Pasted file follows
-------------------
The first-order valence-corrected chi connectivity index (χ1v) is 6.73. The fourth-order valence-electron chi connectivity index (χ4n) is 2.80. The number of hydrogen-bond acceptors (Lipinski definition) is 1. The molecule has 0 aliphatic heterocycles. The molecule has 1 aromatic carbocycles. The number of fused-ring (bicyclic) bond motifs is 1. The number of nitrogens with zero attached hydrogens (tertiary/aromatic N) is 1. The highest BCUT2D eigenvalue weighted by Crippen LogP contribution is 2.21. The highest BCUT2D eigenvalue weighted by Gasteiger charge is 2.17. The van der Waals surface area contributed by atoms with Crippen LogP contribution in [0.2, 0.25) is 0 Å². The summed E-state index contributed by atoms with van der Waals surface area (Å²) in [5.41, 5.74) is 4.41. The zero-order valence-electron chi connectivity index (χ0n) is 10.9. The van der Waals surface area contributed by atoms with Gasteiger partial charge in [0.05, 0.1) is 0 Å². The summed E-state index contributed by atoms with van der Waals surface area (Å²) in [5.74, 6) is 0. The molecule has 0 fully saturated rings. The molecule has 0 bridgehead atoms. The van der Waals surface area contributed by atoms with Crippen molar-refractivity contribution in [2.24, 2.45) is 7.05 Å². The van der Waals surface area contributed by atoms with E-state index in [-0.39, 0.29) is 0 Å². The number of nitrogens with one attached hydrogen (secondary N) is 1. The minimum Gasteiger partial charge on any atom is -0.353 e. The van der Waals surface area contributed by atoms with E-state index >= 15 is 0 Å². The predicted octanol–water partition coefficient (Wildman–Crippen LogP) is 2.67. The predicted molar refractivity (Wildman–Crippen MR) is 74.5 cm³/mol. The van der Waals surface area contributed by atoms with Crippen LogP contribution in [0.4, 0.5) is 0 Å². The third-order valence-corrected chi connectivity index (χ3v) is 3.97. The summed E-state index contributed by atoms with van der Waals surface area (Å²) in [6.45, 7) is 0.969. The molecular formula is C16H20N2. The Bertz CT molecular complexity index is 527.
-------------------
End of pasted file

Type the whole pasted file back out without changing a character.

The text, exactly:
The first-order valence-corrected chi connectivity index (χ1v) is 6.73. The fourth-order valence-electron chi connectivity index (χ4n) is 2.80. The number of hydrogen-bond acceptors (Lipinski definition) is 1. The molecule has 0 aliphatic heterocycles. The molecule has 1 aromatic carbocycles. The number of fused-ring (bicyclic) bond motifs is 1. The number of nitrogens with zero attached hydrogens (tertiary/aromatic N) is 1. The highest BCUT2D eigenvalue weighted by Crippen LogP contribution is 2.21. The highest BCUT2D eigenvalue weighted by Gasteiger charge is 2.17. The van der Waals surface area contributed by atoms with Crippen LogP contribution in [0.2, 0.25) is 0 Å². The summed E-state index contributed by atoms with van der Waals surface area (Å²) in [5.41, 5.74) is 4.41. The zero-order valence-electron chi connectivity index (χ0n) is 10.9. The van der Waals surface area contributed by atoms with Gasteiger partial charge in [0.05, 0.1) is 0 Å². The summed E-state index contributed by atoms with van der Waals surface area (Å²) in [5.74, 6) is 0. The molecule has 0 fully saturated rings. The molecule has 0 bridgehead atoms. The van der Waals surface area contributed by atoms with Crippen molar-refractivity contribution in [2.24, 2.45) is 7.05 Å². The van der Waals surface area contributed by atoms with E-state index in [-0.39, 0.29) is 0 Å². The number of nitrogens with one attached hydrogen (secondary N) is 1. The minimum Gasteiger partial charge on any atom is -0.353 e. The van der Waals surface area contributed by atoms with E-state index >= 15 is 0 Å². The predicted octanol–water partition coefficient (Wildman–Crippen LogP) is 2.67. The predicted molar refractivity (Wildman–Crippen MR) is 74.5 cm³/mol. The van der Waals surface area contributed by atoms with Crippen LogP contribution in [0.4, 0.5) is 0 Å². The third-order valence-corrected chi connectivity index (χ3v) is 3.97. The summed E-state index contributed by atoms with van der Waals surface area (Å²) in [6.45, 7) is 0.969. The molecular formula is C16H20N2. The Bertz CT molecular complexity index is 527.